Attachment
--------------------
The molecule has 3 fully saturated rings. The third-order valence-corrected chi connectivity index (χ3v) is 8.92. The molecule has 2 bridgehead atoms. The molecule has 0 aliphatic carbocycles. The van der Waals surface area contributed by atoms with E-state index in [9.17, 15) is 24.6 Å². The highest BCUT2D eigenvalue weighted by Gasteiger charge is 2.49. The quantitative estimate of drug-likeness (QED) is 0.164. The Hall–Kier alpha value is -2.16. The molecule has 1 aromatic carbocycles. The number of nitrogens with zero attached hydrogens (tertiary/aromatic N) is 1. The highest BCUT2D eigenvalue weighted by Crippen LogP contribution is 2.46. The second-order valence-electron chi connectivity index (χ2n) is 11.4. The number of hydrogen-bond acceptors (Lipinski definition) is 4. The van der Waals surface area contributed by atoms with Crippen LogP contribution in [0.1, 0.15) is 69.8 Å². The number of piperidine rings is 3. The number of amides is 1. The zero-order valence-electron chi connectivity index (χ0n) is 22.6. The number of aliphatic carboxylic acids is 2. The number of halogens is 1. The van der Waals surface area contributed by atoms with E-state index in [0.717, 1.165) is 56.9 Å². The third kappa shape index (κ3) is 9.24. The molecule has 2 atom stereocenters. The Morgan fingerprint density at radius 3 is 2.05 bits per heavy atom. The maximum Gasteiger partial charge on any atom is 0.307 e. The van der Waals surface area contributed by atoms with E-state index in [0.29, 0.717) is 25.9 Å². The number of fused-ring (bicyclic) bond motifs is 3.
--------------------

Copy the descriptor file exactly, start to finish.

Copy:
The molecule has 3 fully saturated rings. The third-order valence-corrected chi connectivity index (χ3v) is 8.92. The molecule has 2 bridgehead atoms. The molecule has 0 aliphatic carbocycles. The van der Waals surface area contributed by atoms with E-state index in [9.17, 15) is 24.6 Å². The highest BCUT2D eigenvalue weighted by Gasteiger charge is 2.49. The quantitative estimate of drug-likeness (QED) is 0.164. The Hall–Kier alpha value is -2.16. The molecule has 1 aromatic carbocycles. The number of nitrogens with zero attached hydrogens (tertiary/aromatic N) is 1. The highest BCUT2D eigenvalue weighted by Crippen LogP contribution is 2.46. The second-order valence-electron chi connectivity index (χ2n) is 11.4. The number of hydrogen-bond acceptors (Lipinski definition) is 4. The van der Waals surface area contributed by atoms with Crippen LogP contribution in [0.1, 0.15) is 69.8 Å². The number of piperidine rings is 3. The number of amides is 1. The zero-order valence-electron chi connectivity index (χ0n) is 22.6. The number of aliphatic carboxylic acids is 2. The number of halogens is 1. The van der Waals surface area contributed by atoms with E-state index in [0.717, 1.165) is 56.9 Å². The third kappa shape index (κ3) is 9.24. The molecule has 2 atom stereocenters. The Morgan fingerprint density at radius 3 is 2.05 bits per heavy atom. The maximum Gasteiger partial charge on any atom is 0.307 e. The van der Waals surface area contributed by atoms with E-state index in [0.29, 0.717) is 25.9 Å². The number of fused-ring (bicyclic) bond motifs is 3.